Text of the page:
What reason does Holden offer for being sorry about his expulsion from Pencey?

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Holden never expresses specific regret about leaving Pencey. Holden tends to despise people and places that don't suit his disposition but eventually grows to miss them. For example, see the last paragraph of the book in which Holden admits that he misses two of his former classmates that he was constantly irritated by.

When his sister, Phoebe, asks why he leaves, he cites that the whole place was full of "phonies," though at the same time he makes concessions for the few folks he admires like his history teacher, Mr. Spencer. Before leaving Pencey, Mr. Spencer asks him if he has any concerns about leaving to which Holden replies:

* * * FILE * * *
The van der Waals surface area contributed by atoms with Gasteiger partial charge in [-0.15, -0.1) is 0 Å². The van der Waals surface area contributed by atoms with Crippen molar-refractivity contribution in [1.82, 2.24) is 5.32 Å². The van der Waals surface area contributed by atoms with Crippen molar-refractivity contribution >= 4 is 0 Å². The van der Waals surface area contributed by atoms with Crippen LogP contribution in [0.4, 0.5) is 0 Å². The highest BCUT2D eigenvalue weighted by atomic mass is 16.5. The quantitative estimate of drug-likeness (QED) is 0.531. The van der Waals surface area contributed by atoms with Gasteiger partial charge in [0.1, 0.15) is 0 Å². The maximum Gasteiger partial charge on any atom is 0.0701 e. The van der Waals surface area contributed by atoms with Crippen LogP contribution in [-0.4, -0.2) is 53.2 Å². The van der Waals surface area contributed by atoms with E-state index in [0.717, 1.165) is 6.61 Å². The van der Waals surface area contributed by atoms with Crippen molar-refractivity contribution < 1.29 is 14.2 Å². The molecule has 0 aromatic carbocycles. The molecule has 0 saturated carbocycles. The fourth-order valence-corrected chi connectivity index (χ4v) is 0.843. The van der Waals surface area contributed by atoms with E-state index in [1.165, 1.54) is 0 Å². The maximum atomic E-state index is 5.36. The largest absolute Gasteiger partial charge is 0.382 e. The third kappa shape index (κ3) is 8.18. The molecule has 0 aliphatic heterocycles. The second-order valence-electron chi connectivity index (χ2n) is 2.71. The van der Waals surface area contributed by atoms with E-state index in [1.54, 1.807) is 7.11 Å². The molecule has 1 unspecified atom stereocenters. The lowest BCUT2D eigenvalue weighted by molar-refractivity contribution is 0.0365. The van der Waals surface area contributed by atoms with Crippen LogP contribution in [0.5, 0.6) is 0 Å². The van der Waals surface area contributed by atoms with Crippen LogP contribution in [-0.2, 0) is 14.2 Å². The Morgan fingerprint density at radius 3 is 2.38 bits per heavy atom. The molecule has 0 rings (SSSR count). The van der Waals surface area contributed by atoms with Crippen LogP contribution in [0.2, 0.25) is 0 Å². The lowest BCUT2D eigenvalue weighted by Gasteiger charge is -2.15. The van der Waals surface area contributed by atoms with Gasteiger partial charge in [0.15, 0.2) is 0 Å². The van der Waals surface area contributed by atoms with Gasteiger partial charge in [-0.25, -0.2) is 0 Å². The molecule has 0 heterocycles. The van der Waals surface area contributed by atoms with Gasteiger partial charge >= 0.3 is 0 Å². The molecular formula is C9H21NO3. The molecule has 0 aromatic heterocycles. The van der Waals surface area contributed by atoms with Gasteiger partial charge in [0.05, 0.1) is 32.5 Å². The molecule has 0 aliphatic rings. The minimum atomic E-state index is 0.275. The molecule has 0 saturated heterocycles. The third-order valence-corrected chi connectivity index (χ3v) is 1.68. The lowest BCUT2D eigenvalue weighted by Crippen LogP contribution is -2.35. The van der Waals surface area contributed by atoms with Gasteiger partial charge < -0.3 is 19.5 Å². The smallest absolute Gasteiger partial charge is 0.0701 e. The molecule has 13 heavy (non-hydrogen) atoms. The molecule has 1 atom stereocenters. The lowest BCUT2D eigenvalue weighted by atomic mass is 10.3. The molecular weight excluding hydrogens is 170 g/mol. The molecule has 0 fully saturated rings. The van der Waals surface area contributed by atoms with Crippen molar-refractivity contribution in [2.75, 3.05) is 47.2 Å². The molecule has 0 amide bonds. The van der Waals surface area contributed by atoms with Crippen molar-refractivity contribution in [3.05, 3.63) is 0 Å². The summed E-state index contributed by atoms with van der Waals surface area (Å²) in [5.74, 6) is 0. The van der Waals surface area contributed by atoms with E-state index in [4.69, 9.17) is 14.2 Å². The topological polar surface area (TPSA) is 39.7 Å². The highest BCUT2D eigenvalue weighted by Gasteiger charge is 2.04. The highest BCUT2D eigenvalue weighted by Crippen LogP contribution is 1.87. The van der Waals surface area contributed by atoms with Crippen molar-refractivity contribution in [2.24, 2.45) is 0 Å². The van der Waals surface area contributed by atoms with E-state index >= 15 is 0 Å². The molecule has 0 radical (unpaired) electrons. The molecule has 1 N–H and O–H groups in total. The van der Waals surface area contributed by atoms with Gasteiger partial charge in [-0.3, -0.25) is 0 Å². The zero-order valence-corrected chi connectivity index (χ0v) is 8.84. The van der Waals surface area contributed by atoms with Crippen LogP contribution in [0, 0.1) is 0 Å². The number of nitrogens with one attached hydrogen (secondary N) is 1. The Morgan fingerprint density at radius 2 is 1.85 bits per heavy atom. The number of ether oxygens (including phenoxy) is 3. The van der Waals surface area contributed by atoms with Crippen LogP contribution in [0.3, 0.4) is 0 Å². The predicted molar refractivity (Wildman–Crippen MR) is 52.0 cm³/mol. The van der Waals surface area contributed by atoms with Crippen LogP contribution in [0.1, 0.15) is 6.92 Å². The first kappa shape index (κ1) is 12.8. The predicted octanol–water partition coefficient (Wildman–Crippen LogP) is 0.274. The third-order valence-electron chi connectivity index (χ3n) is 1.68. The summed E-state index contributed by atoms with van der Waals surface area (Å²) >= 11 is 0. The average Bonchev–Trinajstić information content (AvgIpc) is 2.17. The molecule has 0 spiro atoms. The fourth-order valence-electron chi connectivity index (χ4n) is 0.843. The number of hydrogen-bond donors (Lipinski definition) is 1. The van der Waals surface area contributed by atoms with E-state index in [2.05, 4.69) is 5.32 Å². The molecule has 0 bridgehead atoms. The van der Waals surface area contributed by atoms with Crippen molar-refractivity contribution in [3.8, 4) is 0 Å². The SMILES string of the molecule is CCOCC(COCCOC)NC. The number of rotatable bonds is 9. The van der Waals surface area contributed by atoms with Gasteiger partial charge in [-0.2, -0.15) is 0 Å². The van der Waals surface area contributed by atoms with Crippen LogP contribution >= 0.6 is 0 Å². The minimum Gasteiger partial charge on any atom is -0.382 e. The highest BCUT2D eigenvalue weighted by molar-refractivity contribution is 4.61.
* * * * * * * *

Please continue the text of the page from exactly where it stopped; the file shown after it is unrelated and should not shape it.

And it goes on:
Oh, I have a few qualms, all right. Sure . . . but not too many. Not yet, anyway. I guess it hasn't really hit me yet. It takes things a while to hit me. All I'm doing right now is thinking about going home Wednesday. I'm a moron.

However, a reader can detect regret in Holden's tone once he realizes he's leaving. He obviously feels bad that it will sadden his parents, and he's not especially thrilled to let down Mr. Spencer, though he speaks indifferently to him before he leaves.

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